And what territory he chooses. While his previous work with Tim Berne has been described as "mesmerizing, ominous and intricate," the current pieces are that much more so, incorporating two more musicians in the mix. Mahler and Tranberg were firmly rooted across stage from Ducret, and took much of the onslaught that he offered up. Using the normal extended range of muting and overblowing, the brass section tangled with Ducret's frenetic, very rhythmic guitar, while he used every nook and niche of his instrument to coax the flurry of sound that comprises his composition. The four pieces played were a truly challenging journey to uncharted fields of guitar-driven territory, where melody is fleetingly acknowledged and rhythmic interaction defines the terrain. Critical to this were the uncharacteristic format and approach of the rhythm section. Bruun's role is almost superfluous given the intensity of Ducret's rhythmic output, so he played his part light and low-key until opportunity arose for percussive solo. Gastard on the other hand was never out of the frame, perpetually bobbing and bopping with his very percussive, clipped bass lines. It's a sign of a very sturdy stamina, despite a modest physique, that he matched Ducret's torrential outflow of music and energy with his own intricate bass lines virtually uninterrupted throughout the 65 minutes. If this is "out jazz," as Wikipedia categorizes Ducret's work with Berne, it's hard to conceive what "far-out jazz" might comprise.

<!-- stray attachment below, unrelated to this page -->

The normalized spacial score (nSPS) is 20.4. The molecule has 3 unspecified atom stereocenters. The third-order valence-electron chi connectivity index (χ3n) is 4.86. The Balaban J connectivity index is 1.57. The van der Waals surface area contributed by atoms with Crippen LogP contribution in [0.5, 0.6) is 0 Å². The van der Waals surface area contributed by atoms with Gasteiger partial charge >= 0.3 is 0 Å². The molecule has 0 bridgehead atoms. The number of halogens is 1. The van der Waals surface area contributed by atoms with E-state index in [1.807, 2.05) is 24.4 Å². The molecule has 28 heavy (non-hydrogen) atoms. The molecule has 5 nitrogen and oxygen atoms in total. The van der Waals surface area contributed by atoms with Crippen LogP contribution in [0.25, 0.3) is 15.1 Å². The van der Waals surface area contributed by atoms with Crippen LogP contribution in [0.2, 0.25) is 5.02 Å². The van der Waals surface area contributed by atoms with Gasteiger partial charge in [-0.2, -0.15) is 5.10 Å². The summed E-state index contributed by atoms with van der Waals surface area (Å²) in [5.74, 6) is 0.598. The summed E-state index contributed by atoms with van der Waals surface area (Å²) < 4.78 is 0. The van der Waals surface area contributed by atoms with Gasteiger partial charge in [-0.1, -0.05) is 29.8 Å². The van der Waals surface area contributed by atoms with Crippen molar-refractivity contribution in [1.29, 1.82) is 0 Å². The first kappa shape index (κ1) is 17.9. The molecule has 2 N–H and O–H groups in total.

Pepa Päivinen has been a fixture in the firmament of Finnish jazz ever since graduating in the profession via such local luminaries as Edward Vesala and Juhani Aaltonen, as well as playing with Anthony Braxton. His band in Pori features other graduates of those heady years: Raoul Björkenheim on guitar and Mikko Hassinen on drums, along with young experimentalist Juho Laitinen on cello and Ville Huolman on bass. Päivinen has been writing for most of his career, with his compositions released on the most recent CD Northpipe playing with his regular guitarist Timo Kämäräinen. The set they played was something of a relief after the intensity of Ducret, with the guitar playing also a more integrated role in the program. That said, much of the soloing fell on Björkenheim, sometimes in tandem with his leader, often without. Päivinen 's compositions are nothing like as complex or insistent as Ducret's, with its humor more subtle and muted. In retrospect featuring this aspect more prominently might have made the contrast between the two bands more balanced.